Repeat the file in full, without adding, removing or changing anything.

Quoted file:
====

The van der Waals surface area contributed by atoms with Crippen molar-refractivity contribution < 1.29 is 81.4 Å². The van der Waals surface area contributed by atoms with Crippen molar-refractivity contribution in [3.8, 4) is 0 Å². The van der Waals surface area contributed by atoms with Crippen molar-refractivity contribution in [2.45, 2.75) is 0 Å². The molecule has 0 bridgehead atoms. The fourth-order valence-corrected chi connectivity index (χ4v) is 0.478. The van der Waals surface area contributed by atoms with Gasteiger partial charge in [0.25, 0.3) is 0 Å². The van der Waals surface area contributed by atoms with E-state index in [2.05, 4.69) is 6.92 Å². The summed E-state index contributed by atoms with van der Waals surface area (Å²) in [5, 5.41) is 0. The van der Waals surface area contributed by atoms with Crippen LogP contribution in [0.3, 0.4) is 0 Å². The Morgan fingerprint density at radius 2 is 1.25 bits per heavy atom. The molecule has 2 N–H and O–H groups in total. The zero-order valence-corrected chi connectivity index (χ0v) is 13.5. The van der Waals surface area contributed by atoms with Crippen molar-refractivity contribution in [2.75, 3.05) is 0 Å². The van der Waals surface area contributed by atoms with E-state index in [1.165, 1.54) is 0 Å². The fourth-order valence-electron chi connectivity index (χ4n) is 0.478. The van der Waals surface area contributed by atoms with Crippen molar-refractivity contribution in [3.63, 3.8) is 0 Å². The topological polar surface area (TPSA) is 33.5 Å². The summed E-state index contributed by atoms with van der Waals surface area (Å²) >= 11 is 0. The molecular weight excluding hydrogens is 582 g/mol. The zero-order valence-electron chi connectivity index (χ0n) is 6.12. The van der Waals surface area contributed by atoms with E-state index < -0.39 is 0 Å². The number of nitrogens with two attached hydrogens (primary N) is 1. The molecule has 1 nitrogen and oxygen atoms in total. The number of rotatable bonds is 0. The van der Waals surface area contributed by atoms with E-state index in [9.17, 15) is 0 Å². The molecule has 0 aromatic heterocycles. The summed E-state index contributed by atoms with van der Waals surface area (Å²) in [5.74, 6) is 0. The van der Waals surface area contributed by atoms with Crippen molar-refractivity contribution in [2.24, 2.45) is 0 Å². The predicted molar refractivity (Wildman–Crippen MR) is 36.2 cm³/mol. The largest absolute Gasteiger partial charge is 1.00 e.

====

The van der Waals surface area contributed by atoms with Crippen molar-refractivity contribution < 1.29 is 81.4 Å². The van der Waals surface area contributed by atoms with Crippen molar-refractivity contribution in [3.8, 4) is 0 Å². The van der Waals surface area contributed by atoms with Crippen molar-refractivity contribution in [2.45, 2.75) is 0 Å². The molecule has 0 bridgehead atoms. The fourth-order valence-corrected chi connectivity index (χ4v) is 0.478. The van der Waals surface area contributed by atoms with Gasteiger partial charge in [0.25, 0.3) is 0 Å². The van der Waals surface area contributed by atoms with E-state index in [2.05, 4.69) is 6.92 Å². The summed E-state index contributed by atoms with van der Waals surface area (Å²) in [5, 5.41) is 0. The van der Waals surface area contributed by atoms with Crippen LogP contribution in [0.3, 0.4) is 0 Å². The Morgan fingerprint density at radius 2 is 1.25 bits per heavy atom. The molecule has 2 N–H and O–H groups in total. The zero-order valence-corrected chi connectivity index (χ0v) is 13.5. The van der Waals surface area contributed by atoms with Crippen molar-refractivity contribution in [2.75, 3.05) is 0 Å². The van der Waals surface area contributed by atoms with E-state index in [1.165, 1.54) is 0 Å². The fourth-order valence-electron chi connectivity index (χ4n) is 0.478. The van der Waals surface area contributed by atoms with Crippen molar-refractivity contribution in [3.63, 3.8) is 0 Å². The topological polar surface area (TPSA) is 33.5 Å². The summed E-state index contributed by atoms with van der Waals surface area (Å²) >= 11 is 0. The molecular weight excluding hydrogens is 582 g/mol. The zero-order valence-electron chi connectivity index (χ0n) is 6.12. The van der Waals surface area contributed by atoms with E-state index < -0.39 is 0 Å². The number of nitrogens with two attached hydrogens (primary N) is 1. The molecule has 1 nitrogen and oxygen atoms in total. The number of rotatable bonds is 0. The van der Waals surface area contributed by atoms with E-state index in [9.17, 15) is 0 Å². The molecule has 0 aromatic heterocycles. The summed E-state index contributed by atoms with van der Waals surface area (Å²) in [5.74, 6) is 0. The van der Waals surface area contributed by atoms with Crippen molar-refractivity contribution in [2.24, 2.45) is 0 Å². The predicted molar refractivity (Wildman–Crippen MR) is 36.2 cm³/mol. The largest absolute Gasteiger partial charge is 1.00 e.